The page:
Here are some graphic images and tweets from around the net — plus my own 2 cents worth of comments. Click on any image to see the full sized version.
Legislators are quick to say, ‘look how much money we’re spending on education.’ They don’t tell you, however, that much of that money is not going to public education. Instead, it’s going to vouchers and charter schools…as well as to a huge bill for poorly constructed, inadequately researched, overused, and misused standardized testing.
Indiana legislators just passed a budget which many are touting as containing a substantial increase for “education.” Unfortunately the increase is going for more expensive testing, private school vouchers, and charter schools. Also, the legislature has decided that schools in high income areas ought to get more…and schools in high poverty areas ought to get less.
“When you take the virtual schools, the charter schools and the vouchers and add them together at their most optimistic prognostications of enrollment you have 8% of the total student body of the state of Indiana. They are getting a third of that $474 million, a third. Those 137 school districts are losing $500,000.” Ann Delaney on Indiana Week in Review (start at about 2:40) this week when asked to comment about the “education session” of the indiana General Assembly and the 137 public school districts that will lose money even though the average increase is 2.3%.
Ask a teacher about Indiana’s state assessment, ISTEP+.
- Is it aligned to a developmentally appropriate curriculum?
- Does it really give teachers any more information about how their students learn?
- Are results returned in a timely fashion with useful data for guiding instruction?
- Why are we spending so many millions of dollars which could be (and should be) used for instruction?
ISTEP+ means millions of tax dollars wasted for the sole purpose of grading schools and teachers…and it doesn’t really do a good job of either of those things.
Assessment is an important part of education, but teachers assess students every day and a teacher’s assessment of a student, through grades, observations, quizzes and yes, even tests, is more accurate than standardized tests.
“Don’t label a school as failing one day and then throw your hands up and walk away from it the next. Don’t tell us that the only way to teach a child is to spend too much of a year preparing him to fill out a few bubbles in a standardized test…You didn’t devote your lives to testing. You devoted it to teaching, and teaching is what you should be allowed to do.” — Candidate Barack Obama, Summer 2007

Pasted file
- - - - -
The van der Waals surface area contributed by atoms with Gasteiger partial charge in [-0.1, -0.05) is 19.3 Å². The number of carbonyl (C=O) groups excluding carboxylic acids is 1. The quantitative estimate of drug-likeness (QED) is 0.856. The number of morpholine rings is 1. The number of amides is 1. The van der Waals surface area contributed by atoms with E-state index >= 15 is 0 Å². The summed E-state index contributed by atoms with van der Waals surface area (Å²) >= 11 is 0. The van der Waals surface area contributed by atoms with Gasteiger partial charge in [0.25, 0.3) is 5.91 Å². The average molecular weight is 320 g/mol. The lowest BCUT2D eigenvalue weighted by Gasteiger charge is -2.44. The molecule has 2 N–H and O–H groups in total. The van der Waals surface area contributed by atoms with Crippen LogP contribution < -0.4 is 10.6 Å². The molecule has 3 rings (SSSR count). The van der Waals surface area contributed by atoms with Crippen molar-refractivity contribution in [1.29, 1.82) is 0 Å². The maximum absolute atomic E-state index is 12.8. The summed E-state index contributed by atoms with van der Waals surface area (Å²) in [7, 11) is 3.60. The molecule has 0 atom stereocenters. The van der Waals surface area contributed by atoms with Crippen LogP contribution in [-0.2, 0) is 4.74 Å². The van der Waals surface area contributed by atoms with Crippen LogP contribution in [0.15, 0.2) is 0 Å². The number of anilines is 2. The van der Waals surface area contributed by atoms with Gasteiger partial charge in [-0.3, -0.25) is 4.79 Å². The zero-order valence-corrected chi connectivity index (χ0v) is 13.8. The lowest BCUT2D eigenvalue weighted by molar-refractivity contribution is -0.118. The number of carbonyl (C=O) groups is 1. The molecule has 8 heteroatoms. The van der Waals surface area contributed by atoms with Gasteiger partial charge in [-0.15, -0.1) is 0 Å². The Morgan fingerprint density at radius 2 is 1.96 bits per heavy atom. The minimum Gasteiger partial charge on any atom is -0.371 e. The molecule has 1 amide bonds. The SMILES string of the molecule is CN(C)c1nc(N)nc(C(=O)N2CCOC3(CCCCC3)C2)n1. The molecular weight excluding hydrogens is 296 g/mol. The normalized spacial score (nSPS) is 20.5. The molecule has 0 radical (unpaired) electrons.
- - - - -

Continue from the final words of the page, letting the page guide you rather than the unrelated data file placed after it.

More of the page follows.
How much of our education budget is being spent on something other than the students? Testing is one of the biggest thieves of resources from the classroom. We’re holding schools with minimal resources — lack of books and materials, poor technology, large class sizes, leaky roofs, poorly supplied bathrooms — to the same standards as schools in wealthy areas with state of the art science labs and computer access.
The corporatization and privatization of public education is hurting the most vulnerable students. The reason is profit. Testing companies are stealing billions of tax dollars which should be used for the benefit of students.
COLLEGE AND CAREER READY
President Obama, Secretary of Education Arne Duncan, and the usual gang of “reformers” — who mostly know nothing about education, even less about public education, and virtually nothing about urban public education — have been obsessively focused on international test scores. We have to raise our nation’s test scores and the way to do that is to make sure that every child is “college and career ready.”
Test scores, according to the “reformers,” are the only things necessary to make all children “college and career ready” so all we have to do is make the tests better and all our children will succeed.
That is, of course, wrong. We have known for decades that there is a direct correlation between school achievement and poverty. We learned in the 70s that programs targeting children in poverty helped improve achievement. We also know that best practices for early childhood education and young children must include play, hands on learning, and multi disciplinary projects. Worksheets, and paper and pencil activities have a place early on, but a very small place, and testing certainly should not be the focus.
“College and career ready” academics are something that ought to wait until children are closing in on college and career ready chronologically! This quote from a Bloomington, Indiana mom is simple, yet perfectly on point.
The narrow pursuit of test results has sidelined education issues of enduring importance such as poverty, equity in school funding, school segregation, health and physical education, science, the arts, access to early childhood education, class size, and curriculum development. We have witnessed the erosion of teachers’ professional autonomy, a narrowing of curriculum, and classrooms saturated with “test score-raising” instructional practices that betray our understandings of child development and our commitment to educating for artistry and critical thinking. And so now we are faced with “a crisis of pedagogy”–teaching in a system that no longer resembles the democratic ideals or tolerates the critical thinking and critical decision-making that we hope to impart on the students we teach.